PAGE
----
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Keeping them safe

Caption
(BCR photo/Kevin Hieronymus)
Bureau Valley junior quarterback Parker Neuhalfen takes one of the first snaps of the season in Wednesday morning in Manlius.
Caption
(BCR photo/Kevin Hieronymus)
At Princeton, second-year Tiger Jesse Snyder (left) instructs the Tigers during their early-morning workout at the their new practice site at Little Siberia.

Area football teams lined up Wednesday for the first day of practice for the 2013 football season. They were greeted with new safety regulations which have been put into place to better insure their safety from heat stroke or other health issues.

Most coaches found it ironic the first year these new policies are being implemented the temperatures were just in the 60s when camps opened up.

The new regulations come in place a year after Hall junior Daniel Lule collapsed on the first day of practice and later died. An autopsy showed the Hall youth to have an enlarged heart.

The New York Daily News reported there was an average of 12 deaths of high school and college football players a year from July 1990 to June 2010. Of the 243 deaths, 38 were from heat-related causes, according to the American Journal of Sports Medicine. One hundred deaths were attributed to underlying heart conditions like Lule’s and 62 were of the result of a brain injury.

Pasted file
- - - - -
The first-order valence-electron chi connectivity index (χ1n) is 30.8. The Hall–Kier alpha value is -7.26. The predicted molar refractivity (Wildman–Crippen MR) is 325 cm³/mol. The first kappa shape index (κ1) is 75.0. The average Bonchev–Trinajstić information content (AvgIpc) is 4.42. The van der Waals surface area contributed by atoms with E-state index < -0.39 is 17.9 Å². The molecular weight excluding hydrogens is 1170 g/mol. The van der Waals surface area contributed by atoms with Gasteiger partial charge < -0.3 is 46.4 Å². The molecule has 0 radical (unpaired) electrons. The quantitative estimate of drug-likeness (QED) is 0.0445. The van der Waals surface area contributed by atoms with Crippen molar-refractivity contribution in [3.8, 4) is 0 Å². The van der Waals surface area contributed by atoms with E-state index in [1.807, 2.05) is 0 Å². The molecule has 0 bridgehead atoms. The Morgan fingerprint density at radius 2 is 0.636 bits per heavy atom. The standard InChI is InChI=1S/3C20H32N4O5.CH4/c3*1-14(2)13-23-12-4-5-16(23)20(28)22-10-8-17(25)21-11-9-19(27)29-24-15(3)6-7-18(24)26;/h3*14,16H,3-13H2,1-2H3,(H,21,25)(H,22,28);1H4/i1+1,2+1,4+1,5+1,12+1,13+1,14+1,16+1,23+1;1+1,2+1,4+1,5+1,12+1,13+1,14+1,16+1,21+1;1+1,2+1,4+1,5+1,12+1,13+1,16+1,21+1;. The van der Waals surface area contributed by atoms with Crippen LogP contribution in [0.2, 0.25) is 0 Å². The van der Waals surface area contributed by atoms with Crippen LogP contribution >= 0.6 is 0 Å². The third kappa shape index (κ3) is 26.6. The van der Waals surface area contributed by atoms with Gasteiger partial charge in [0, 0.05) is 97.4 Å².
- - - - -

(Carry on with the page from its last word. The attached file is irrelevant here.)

“I know it’s happened in other places, so they’re looking at more and trying to figure out the solution,” second-year Hall coach Randy Tieman said. “What happened last year wasn’t a heat thing, it’s just what he had. It was 75 degrees and no heat.”

Tieman said he understands what the IHSA is trying to do, but is not sure this is the answer.

Previously, coaches could practice for as long and often as they wanted with no limitations enforced, many adopting the old-school, tough-guy approach.

Under the new guidelines, teams are now limited to three hours of practices for the first five days. This includes all warm-up, stretching and cool-down times and weight-lifting.

A one-hour walk-through is permitted in addition to practice time, but a minimum of a two-hours recovery period must be inserted between the practices and walk-through.

A walk-through is defined by the IHSA as a teaching opportunity with athletes not wearing protective equipment (helmets or shoulder pads). No running or running activities by team members is allowed and a football should not be used during the one hour walk through. The walk-through does not include conditioning or weight room activities.

Only helmets may be utilized for the first two days with shoulder pads added for the next three. Full pads with full contact is not allowed until the sixth day, two days later than before.

On that sixth day with full pads, teams may be allowed five hours for practice with not one session exceeding three hours. There must be two hours of rest between. However, any day incorporating five hours of practice time must be followed by a three-hour session. However, with school starting up, coaches will be limited to getting five hours in.